Pay no attention to the cockamamie album title. Don’t be deterred by the equally strange song titles, many rife with misspellings. Underneath these off-putting, superficial oddities lay a masterpiece in rock minimalism. Ga Ga Ga Ga Ga was Spoon at its most wildly experimental.

By the time they’d released Ga Ga Ga Ga Ga, the band already had songs featured on TV shows (The O.C. and Veronica Mars) and in films (Stranger Than Fiction). With their sixth studio album, however, the alt-rockers from Austin scored something even more elusive: a No. 1 album (on the Billboard indie chart — the album reached No. 10 on the Billboard 200), and a No. 1 single, “Don’t You Evah.”

Ga Ga Ga Ga Ga was, at the time, the band’s most accessible album and included “The Underdog,” a radio-friendly tune that inspired instant toe-tapping. Rich with horns, handclaps and acoustic guitars, it was an upbeat anthem for the overlooked. “You’ve got no fear of the underdog,” songwriter-guitarist Britt Daniel sang. “That’s why you will not survive.” Daniel and his bandmates — drummer Jim Eno, bassist Rob Pope and keyboardist Eric Harvey — addressed their perceived lack of mainstream marketability on the tongue-in-cheek “Finer Feelings.” “Sometimes I think I’ve found love, one that’s going to change my heart,” Daniel sang. “I find it in commercial appeal.” “You Got Yr Cherry Bomb,” with its horns and xylophone flourishes, was another catchy tune with hit potential, which isn’t to say that Spoon had gone all pop. The same introspective lyrics, layered guitars and moving harmonies that characterized their earlier work still flowed through Ga Ga Ga Ga Ga.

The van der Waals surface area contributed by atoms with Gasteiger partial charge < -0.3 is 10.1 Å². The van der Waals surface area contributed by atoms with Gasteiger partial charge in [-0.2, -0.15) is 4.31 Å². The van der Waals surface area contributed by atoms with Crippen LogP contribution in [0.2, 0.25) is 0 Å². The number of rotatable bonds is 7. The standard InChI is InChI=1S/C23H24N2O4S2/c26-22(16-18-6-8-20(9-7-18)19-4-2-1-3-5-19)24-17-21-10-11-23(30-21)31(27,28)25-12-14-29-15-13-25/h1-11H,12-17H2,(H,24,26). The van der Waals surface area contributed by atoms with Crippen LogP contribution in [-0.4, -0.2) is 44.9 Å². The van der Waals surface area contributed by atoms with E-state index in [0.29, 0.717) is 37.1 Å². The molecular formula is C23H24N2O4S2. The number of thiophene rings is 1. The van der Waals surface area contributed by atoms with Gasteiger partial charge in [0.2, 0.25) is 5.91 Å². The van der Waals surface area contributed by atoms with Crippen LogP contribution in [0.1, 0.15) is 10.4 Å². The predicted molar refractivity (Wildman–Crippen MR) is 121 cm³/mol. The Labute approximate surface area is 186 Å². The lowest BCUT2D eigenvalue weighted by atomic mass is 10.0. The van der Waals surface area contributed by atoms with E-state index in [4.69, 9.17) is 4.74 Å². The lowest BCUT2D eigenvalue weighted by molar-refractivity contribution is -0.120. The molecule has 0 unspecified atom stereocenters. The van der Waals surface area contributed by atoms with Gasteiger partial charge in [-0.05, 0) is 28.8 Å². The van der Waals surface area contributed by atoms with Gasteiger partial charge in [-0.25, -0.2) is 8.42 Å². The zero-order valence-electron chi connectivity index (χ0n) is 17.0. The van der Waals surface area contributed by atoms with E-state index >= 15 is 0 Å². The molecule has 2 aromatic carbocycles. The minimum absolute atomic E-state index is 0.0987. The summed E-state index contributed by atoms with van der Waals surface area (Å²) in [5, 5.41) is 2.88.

Few who saw them gig during their early, Pixies-inspired days of the ’90s would have predicted that by 2007 Spoon would have developed one of the most bulletproof catalogs in indie rock. Ga Ga Ga Ga Ga only helped cement that legacy.

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